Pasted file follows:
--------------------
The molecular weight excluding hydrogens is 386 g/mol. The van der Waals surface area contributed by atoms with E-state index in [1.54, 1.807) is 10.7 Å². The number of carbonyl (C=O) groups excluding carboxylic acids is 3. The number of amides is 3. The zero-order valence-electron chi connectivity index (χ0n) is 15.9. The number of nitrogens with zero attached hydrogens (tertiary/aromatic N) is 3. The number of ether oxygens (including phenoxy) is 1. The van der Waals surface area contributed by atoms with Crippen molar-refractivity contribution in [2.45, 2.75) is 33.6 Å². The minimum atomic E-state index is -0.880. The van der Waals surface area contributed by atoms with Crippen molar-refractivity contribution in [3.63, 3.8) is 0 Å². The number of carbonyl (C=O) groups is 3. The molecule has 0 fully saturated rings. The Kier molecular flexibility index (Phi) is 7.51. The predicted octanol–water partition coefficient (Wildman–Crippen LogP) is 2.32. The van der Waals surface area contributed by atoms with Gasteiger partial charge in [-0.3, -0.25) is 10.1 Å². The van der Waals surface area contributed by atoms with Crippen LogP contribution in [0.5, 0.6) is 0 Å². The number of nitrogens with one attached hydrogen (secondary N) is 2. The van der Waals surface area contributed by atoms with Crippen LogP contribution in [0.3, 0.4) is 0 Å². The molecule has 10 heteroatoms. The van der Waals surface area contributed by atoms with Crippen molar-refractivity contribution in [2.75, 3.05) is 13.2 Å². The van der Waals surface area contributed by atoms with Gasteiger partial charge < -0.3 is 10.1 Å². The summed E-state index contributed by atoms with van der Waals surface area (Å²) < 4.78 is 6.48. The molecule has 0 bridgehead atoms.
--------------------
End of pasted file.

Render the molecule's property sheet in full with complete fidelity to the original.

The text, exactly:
The molecular weight excluding hydrogens is 386 g/mol. The van der Waals surface area contributed by atoms with E-state index in [1.54, 1.807) is 10.7 Å². The number of carbonyl (C=O) groups excluding carboxylic acids is 3. The number of amides is 3. The zero-order valence-electron chi connectivity index (χ0n) is 15.9. The number of nitrogens with zero attached hydrogens (tertiary/aromatic N) is 3. The number of ether oxygens (including phenoxy) is 1. The van der Waals surface area contributed by atoms with Crippen molar-refractivity contribution in [2.45, 2.75) is 33.6 Å². The minimum atomic E-state index is -0.880. The van der Waals surface area contributed by atoms with Crippen molar-refractivity contribution in [3.63, 3.8) is 0 Å². The number of carbonyl (C=O) groups is 3. The molecule has 0 fully saturated rings. The Kier molecular flexibility index (Phi) is 7.51. The predicted octanol–water partition coefficient (Wildman–Crippen LogP) is 2.32. The van der Waals surface area contributed by atoms with Gasteiger partial charge in [-0.3, -0.25) is 10.1 Å². The van der Waals surface area contributed by atoms with Crippen LogP contribution in [0.5, 0.6) is 0 Å². The number of nitrogens with one attached hydrogen (secondary N) is 2. The van der Waals surface area contributed by atoms with Crippen LogP contribution in [0.3, 0.4) is 0 Å². The molecule has 10 heteroatoms. The van der Waals surface area contributed by atoms with Crippen molar-refractivity contribution in [2.75, 3.05) is 13.2 Å². The van der Waals surface area contributed by atoms with Gasteiger partial charge < -0.3 is 10.1 Å². The summed E-state index contributed by atoms with van der Waals surface area (Å²) < 4.78 is 6.48. The molecule has 0 bridgehead atoms.